Busy Westport Intersection Calmed by Street Art

DuRon Netsell at the redesigned intersection of Westport Road and Wyandotte.

By Kevin Collison

The intersection of Westport Road and Wyandotte is a calmer, more attractive place thanks to DuRon Netsell and former New York Mayor Michael Bloomberg.

A $25,000 grant from the Asphalt Art Initiative, one of Bloomberg’s philanthropic endeavors, has allowed Netsell to blend traffic-calming measures and street art to create a whole new look for the well-traveled intersection by the Westport Post Office.

“Traffic had been flying through here,” Netsell said, “but now it’s changed the whole feel.”

Netsell and his firm, Street Smarts Design + Build, likes to take on projects that help pedestrians get a leg up in this car-dominated city.

Last December, with the help of Midtown KC Now and the city, he applied to the Bloomberg program for a grant to implement his idea for Westport. Kansas City was one of 16 cities out of 210 applications from around the country to be chosen.

The Kansas City application was unusual in that it wasn’t just about creating street art, it also had the pedestrian safety angle.

Aerial view of Westport intersection. Artists: upper left, Alex Eichoff; lower left, Parker Story; upper right, Stephanie Bloss-Foley, lower right, Taylar Sanders (Photo by DroneBase for Bloomberg Philanthropies

Using boulders, bollards and planters, Netsell narrowed the intersection to make it easier for pedestrians to cross. Two additional stop signs were added by the city to make it a four-way stop intersection.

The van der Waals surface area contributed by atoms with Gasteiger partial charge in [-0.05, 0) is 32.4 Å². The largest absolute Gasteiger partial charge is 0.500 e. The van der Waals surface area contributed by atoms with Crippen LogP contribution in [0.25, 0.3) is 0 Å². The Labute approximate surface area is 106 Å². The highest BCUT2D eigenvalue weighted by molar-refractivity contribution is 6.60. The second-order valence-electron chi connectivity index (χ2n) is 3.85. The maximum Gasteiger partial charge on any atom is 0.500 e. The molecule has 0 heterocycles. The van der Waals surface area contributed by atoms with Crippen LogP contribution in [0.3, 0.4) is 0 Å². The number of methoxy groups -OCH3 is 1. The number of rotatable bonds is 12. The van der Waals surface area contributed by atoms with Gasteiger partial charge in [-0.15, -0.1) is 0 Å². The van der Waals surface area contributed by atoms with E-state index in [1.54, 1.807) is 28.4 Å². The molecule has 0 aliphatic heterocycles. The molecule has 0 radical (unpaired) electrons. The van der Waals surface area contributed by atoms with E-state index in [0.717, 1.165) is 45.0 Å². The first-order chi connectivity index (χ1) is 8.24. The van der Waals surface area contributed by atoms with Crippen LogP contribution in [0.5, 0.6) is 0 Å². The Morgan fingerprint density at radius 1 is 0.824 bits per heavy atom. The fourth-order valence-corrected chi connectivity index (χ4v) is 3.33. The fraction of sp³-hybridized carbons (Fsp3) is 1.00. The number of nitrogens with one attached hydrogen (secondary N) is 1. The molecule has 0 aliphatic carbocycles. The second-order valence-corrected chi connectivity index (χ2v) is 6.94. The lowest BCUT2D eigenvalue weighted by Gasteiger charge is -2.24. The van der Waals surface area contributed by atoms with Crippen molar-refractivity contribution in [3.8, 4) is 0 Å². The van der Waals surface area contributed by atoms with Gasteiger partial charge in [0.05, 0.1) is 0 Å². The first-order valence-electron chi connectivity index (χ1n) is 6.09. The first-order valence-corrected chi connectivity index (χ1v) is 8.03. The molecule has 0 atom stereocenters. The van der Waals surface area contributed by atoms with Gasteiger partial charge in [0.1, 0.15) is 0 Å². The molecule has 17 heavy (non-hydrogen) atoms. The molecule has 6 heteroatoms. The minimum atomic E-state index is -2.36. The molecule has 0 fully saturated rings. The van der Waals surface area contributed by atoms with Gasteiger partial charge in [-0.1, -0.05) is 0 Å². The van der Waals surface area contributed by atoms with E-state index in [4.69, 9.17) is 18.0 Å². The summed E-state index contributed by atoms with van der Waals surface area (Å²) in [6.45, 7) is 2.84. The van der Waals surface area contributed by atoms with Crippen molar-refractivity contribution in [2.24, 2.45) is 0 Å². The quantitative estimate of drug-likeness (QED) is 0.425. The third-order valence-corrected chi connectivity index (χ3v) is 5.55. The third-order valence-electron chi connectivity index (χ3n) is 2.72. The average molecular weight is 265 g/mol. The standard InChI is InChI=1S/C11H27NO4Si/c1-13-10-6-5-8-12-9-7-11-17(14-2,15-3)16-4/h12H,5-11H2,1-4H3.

“It’s changed the whole feel of the intersection,” Netsell said. “It shortened the crossing distance by half and gives priority to pedestrians.”

Narrowing the intersection with the bump outs also created space at each corner for artists to do their work, about 4,500 square feet total.

Four artists were chosen following a request for proposals to do each corner, and a fifth was picked to do a mural on a nearby building.

Work began in early October and took about 10 days to complete.

Netsell said the project, which also includes areas for bicycle and scooter parking, has been well received.

“People take photos and put them on Instagram,” he said. “It shows traffic calming can be fun, not boring.”

Next on Netsell’s street-calming, art agenda is the Volker Neighborhood. He plans to install a similar project at the intersection of 38th and Wyoming.

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